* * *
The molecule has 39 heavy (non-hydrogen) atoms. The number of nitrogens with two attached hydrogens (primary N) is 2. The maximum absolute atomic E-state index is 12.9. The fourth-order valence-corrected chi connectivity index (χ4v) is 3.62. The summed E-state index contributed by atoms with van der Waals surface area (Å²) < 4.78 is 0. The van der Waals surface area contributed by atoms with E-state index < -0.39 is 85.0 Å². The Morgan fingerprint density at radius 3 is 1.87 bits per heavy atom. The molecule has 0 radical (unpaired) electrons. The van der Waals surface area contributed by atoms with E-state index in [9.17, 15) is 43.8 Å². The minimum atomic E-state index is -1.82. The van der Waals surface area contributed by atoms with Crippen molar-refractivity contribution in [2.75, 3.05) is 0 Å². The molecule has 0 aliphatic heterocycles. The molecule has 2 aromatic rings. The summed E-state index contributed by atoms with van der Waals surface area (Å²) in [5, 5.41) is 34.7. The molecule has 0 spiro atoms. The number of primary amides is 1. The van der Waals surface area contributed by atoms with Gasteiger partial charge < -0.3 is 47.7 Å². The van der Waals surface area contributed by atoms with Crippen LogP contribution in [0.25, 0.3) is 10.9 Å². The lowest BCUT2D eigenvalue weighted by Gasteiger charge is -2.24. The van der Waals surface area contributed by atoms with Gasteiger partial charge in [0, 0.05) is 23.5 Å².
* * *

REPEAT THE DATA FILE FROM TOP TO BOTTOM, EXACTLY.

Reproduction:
The molecule has 39 heavy (non-hydrogen) atoms. The number of nitrogens with two attached hydrogens (primary N) is 2. The maximum absolute atomic E-state index is 12.9. The fourth-order valence-corrected chi connectivity index (χ4v) is 3.62. The summed E-state index contributed by atoms with van der Waals surface area (Å²) < 4.78 is 0. The van der Waals surface area contributed by atoms with E-state index < -0.39 is 85.0 Å². The Morgan fingerprint density at radius 3 is 1.87 bits per heavy atom. The molecule has 0 radical (unpaired) electrons. The van der Waals surface area contributed by atoms with E-state index in [9.17, 15) is 43.8 Å². The minimum atomic E-state index is -1.82. The van der Waals surface area contributed by atoms with Crippen molar-refractivity contribution in [2.75, 3.05) is 0 Å². The molecule has 0 aliphatic heterocycles. The molecule has 2 aromatic rings. The summed E-state index contributed by atoms with van der Waals surface area (Å²) in [5, 5.41) is 34.7. The molecule has 0 spiro atoms. The number of primary amides is 1. The van der Waals surface area contributed by atoms with Gasteiger partial charge < -0.3 is 47.7 Å². The van der Waals surface area contributed by atoms with Crippen LogP contribution in [0.25, 0.3) is 10.9 Å². The lowest BCUT2D eigenvalue weighted by Gasteiger charge is -2.24. The van der Waals surface area contributed by atoms with Gasteiger partial charge in [0, 0.05) is 23.5 Å².